Off the Kuff Rotating Header Image

New frontiers in spam

Text message spam. Frankly, I’m surprised it’s taken this long to be seen as a major problem.

Once the scourge of e-mail providers and the Postal Service, spammers have infiltrated the last refuge of spam-free communication: cellphones. In the United States, consumers received roughly 4.5 billion spam texts last year, more than double the 2.2 billion received in 2009, according to Ferris Research, a market research firm that tracks spam.

Spread over 250 million text message-enabled phones, the problem is not as commonplace as e-mail spam. But it is a growing menace, with the potential for significant damage.

“Unsolicited text messaging is a pervasive problem,” said Christine Todaro, a lawyer with the Federal Trade Commission, the consumer watchdog agency, which is turning to the courts for help. “It is becoming very difficult to track down who is sending the spam. We encourage consumers to file complaints, which helps us track down the spammers, but even then it is a little bit like peeling back an onion.”

Although some text spam is of the harmless, if annoying, marketing variety, a vast majority is more insidious, experts say. With one mobile tap, smartphone users risk signing up for a bogus, impossible-to-cancel service.

Or they may succumb to that offer for a Walmart gift card or a free iPhone in exchange for taking a survey and divulging all sorts of personal information, like their addresses or their transaction history — which can then be sold to digital marketers or even used to crack their bank accounts.

And, so far, it is hard to stop it. Even replying to unwanted messages with “NO” or “STOP” — the usual method for unsubscribing from an unwanted text message list — may only verify to spammers that you have a working number that can then be resold.

Scrambling to get a better grasp on the problem, the mobile industry last month joined with a maker of antispam software, Cloudmark, on a new reporting service that lets users forward mobile spam to “7726,” a number that spells SPAM on most keypads. Carriers will then use that information to block numbers.

People were told the same thing about email spam 15 years ago. I don’t know why anyone would ever respond to a spam message – it seems to me that the spam business would dry up completely if people would just wise up – but there you have it. There are some technological ways to fight back against the spammers if you’re so inclined. I figure the cell providers will eventually get a better handle on this. I mean, between what Gmail does and whatever our corporate spam filter does I hardly see any genuine spam in my inbox these days. It’s still being sent to me, I just don’t see it any more. Surely the same fate awaits the text message spammers.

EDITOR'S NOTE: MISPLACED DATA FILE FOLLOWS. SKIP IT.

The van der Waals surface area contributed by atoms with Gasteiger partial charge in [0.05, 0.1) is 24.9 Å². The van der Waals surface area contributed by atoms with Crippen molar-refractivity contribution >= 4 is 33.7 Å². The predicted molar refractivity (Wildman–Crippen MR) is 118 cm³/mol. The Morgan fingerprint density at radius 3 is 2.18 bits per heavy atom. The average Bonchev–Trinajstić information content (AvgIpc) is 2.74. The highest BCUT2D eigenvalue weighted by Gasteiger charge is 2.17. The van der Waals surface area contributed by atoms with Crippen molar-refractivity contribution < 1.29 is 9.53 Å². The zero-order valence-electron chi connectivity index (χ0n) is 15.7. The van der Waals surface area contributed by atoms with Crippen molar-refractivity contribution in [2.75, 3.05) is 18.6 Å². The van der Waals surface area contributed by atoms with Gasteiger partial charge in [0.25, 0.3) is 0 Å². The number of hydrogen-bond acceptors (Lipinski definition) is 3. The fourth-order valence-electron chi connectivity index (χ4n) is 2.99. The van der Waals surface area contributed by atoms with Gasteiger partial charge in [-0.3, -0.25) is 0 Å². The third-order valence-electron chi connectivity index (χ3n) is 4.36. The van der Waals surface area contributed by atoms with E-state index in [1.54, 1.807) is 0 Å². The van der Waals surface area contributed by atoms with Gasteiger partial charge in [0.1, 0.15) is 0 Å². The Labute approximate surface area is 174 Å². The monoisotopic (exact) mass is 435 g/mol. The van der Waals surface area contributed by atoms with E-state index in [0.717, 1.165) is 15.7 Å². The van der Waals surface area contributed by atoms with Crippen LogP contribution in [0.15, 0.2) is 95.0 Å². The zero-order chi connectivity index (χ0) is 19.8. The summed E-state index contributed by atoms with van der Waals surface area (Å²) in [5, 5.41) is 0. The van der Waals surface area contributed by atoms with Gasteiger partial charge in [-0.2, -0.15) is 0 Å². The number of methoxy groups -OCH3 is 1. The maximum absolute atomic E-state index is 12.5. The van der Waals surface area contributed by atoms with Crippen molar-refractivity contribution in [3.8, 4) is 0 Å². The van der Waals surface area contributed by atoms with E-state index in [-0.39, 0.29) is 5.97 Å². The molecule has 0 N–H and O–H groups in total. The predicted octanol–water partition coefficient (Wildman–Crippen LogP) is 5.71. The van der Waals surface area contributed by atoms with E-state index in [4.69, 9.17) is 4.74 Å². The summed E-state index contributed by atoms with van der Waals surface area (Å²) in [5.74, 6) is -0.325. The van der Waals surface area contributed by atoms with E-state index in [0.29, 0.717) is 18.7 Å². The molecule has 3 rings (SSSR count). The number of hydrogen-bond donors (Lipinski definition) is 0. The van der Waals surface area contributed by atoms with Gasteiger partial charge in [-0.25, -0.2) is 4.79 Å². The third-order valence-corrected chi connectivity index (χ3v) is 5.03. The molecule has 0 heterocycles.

Related Posts:

2 Comments

  1. Michael says:

    Tidbits has a recent article about the process.

    Pretty good. I’d also recommend the “Mark the Spot” app if you’re on AT&T. It doesn’t actually report Spam, but it tells you how and is also useful for making sure AT&T knows where there are network problems.

  2. Ross says:

    Jerry Pournelle, the science fiction and computer writer, thinks that the only effective method to eliminate spam in the long run is to put the heads of spammers on poles at the city gates. To some extent, I agree with that. You may not see much spam, but when 80+ percent of email traffic is garbage, and the costs of that fall largely on the recipients, there’s a problem. Unless the penalties for spam are large and painful, there is little disincentive for the spammers to stop.

    as for text spam, that does cost me money, because I don’t have an unlimited plan. I don’t text much at all, 10 or fewer a month, so the 20 cent per text charge from Verizon should be less than the unlimited plan. Unless I get spam texts. I will be annoyed if I have to go to the unlimited plan because of spam.

Bookmark and Share